One morning, I was watching author Cheryl Strayed on Oprah and something she said struck me - “Don’t surrender all your joy for an idea you used to have about yourself that isn’t true anymore.” I felt like she threw cold water in my face.
As I have been wandering around this new “after caregiving” world, I have been looking for who I used to be. Where did she go? For the past ten months I knew my Mother was gone, my children are adults, and I need to figure out who I am and where I fit. But until that moment, I didn’t realize that I do not have to fit where I used to be. The way forward is forward.
I thought about all the lessons my mother taught me during our time together. Practical ones like the secret to a great pie crust, how to fold towels so they are all “even” as if on a display in a store and the real life ones like compassion and empathy.
But one of the most important lessons she ever taught me was to follow your heart. Mom had this incredible way about her. She truly believed that everything would work out. “What’s the use of worrying? It’ll all be fine” was her mantra. Me? I am a bit of a worrier. I get that from my dad, but she would implore me not to worry.
When my father died and made my mother a widow at 56, she could have continued on the path as an Italian mother making Sunday Sauce and working as a hairdresser. Her children were long out of the house, except for 17-year-old senior in high school me. She could have just kept doing what she was doing and that would be that.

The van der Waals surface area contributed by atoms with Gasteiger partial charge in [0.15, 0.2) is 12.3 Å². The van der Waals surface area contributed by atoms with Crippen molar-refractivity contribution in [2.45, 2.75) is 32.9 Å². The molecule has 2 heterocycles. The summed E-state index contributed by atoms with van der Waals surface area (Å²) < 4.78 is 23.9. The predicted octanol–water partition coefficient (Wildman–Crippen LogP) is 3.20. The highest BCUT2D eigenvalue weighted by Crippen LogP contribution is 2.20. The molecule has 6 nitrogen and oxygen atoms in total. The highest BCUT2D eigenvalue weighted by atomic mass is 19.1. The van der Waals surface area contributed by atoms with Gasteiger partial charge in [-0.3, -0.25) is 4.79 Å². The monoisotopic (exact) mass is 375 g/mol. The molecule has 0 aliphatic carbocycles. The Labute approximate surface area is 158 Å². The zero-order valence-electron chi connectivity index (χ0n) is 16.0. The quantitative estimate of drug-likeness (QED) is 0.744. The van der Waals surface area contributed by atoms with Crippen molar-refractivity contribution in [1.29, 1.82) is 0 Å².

But in contrast, she recreated herself. Planned out a new life. What did SHE want now? Where did SHE see herself going now? Mom decided she would never marry again, and she didn’t. And that she would enjoy life to the fullest, she did.
Her love of dance started as a young child when her father played the accordion. Her eyes would light up when she told the story of how she would hear that music and dance around. That music. I could always tell she could feel it. It didn’t matter where we were or what we were doing. If she heard a song or even the beat of a song, she would start moving. She felt it in her soul and that’s what she followed. That was her joy.
She took that joy, found a man who also loved to dance, and they danced for over three decades together. I always gave her so much credit for forging a fresh path, especially because some of those around her judged her. After all, no one likes change, even if it has nothing to do with your own life.
But she followed what was in her heart and soul. She chose joy for herself. I always marveled at her ability to do that and told her so. In those rare moments of doubt, or when other opinions would vex her, I would say, “If you want to walk down the street naked, you do it. I have your back.”
When I was much older, I asked her about that time in her life. Was she afraid? Worried? Anxious? She looked at me and smiled. She said, “noooo, I was going to do what I felt was right for me, and I did.”